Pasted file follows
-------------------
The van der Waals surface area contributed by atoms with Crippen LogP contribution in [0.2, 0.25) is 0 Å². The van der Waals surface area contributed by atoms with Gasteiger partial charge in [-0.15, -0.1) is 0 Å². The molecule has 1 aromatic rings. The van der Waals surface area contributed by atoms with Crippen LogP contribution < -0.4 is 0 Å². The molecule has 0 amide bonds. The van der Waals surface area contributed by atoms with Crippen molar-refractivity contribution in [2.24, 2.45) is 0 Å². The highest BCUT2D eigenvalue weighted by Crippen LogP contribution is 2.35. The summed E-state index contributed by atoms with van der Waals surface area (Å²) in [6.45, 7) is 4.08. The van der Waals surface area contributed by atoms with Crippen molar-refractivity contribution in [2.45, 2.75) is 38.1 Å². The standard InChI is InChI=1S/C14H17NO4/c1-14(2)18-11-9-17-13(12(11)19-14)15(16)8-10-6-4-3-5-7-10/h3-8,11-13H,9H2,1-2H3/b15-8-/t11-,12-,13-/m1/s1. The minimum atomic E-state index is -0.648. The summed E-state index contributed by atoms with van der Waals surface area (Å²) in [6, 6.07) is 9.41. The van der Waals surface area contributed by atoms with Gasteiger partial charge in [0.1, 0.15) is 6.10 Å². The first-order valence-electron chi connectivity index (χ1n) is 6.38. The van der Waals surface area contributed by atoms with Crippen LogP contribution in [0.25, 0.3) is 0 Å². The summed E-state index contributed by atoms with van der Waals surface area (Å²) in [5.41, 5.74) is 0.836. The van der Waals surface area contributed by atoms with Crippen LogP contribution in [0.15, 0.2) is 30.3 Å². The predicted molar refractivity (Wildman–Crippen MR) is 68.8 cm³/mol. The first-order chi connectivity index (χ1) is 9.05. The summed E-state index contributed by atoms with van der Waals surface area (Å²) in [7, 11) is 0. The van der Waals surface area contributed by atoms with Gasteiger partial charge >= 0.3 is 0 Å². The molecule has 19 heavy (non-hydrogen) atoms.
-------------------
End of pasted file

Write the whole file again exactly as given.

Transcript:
The van der Waals surface area contributed by atoms with Crippen LogP contribution in [0.2, 0.25) is 0 Å². The van der Waals surface area contributed by atoms with Gasteiger partial charge in [-0.15, -0.1) is 0 Å². The molecule has 1 aromatic rings. The van der Waals surface area contributed by atoms with Crippen LogP contribution < -0.4 is 0 Å². The molecule has 0 amide bonds. The van der Waals surface area contributed by atoms with Crippen molar-refractivity contribution in [2.24, 2.45) is 0 Å². The highest BCUT2D eigenvalue weighted by Crippen LogP contribution is 2.35. The summed E-state index contributed by atoms with van der Waals surface area (Å²) in [6.45, 7) is 4.08. The van der Waals surface area contributed by atoms with Crippen molar-refractivity contribution in [2.45, 2.75) is 38.1 Å². The standard InChI is InChI=1S/C14H17NO4/c1-14(2)18-11-9-17-13(12(11)19-14)15(16)8-10-6-4-3-5-7-10/h3-8,11-13H,9H2,1-2H3/b15-8-/t11-,12-,13-/m1/s1. The minimum atomic E-state index is -0.648. The summed E-state index contributed by atoms with van der Waals surface area (Å²) in [6, 6.07) is 9.41. The van der Waals surface area contributed by atoms with Gasteiger partial charge in [0.1, 0.15) is 6.10 Å². The first-order valence-electron chi connectivity index (χ1n) is 6.38. The van der Waals surface area contributed by atoms with Crippen LogP contribution in [0.25, 0.3) is 0 Å². The summed E-state index contributed by atoms with van der Waals surface area (Å²) in [5.41, 5.74) is 0.836. The van der Waals surface area contributed by atoms with Crippen LogP contribution in [0.15, 0.2) is 30.3 Å². The predicted molar refractivity (Wildman–Crippen MR) is 68.8 cm³/mol. The first-order chi connectivity index (χ1) is 9.05. The summed E-state index contributed by atoms with van der Waals surface area (Å²) in [7, 11) is 0. The van der Waals surface area contributed by atoms with Gasteiger partial charge >= 0.3 is 0 Å². The molecule has 19 heavy (non-hydrogen) atoms.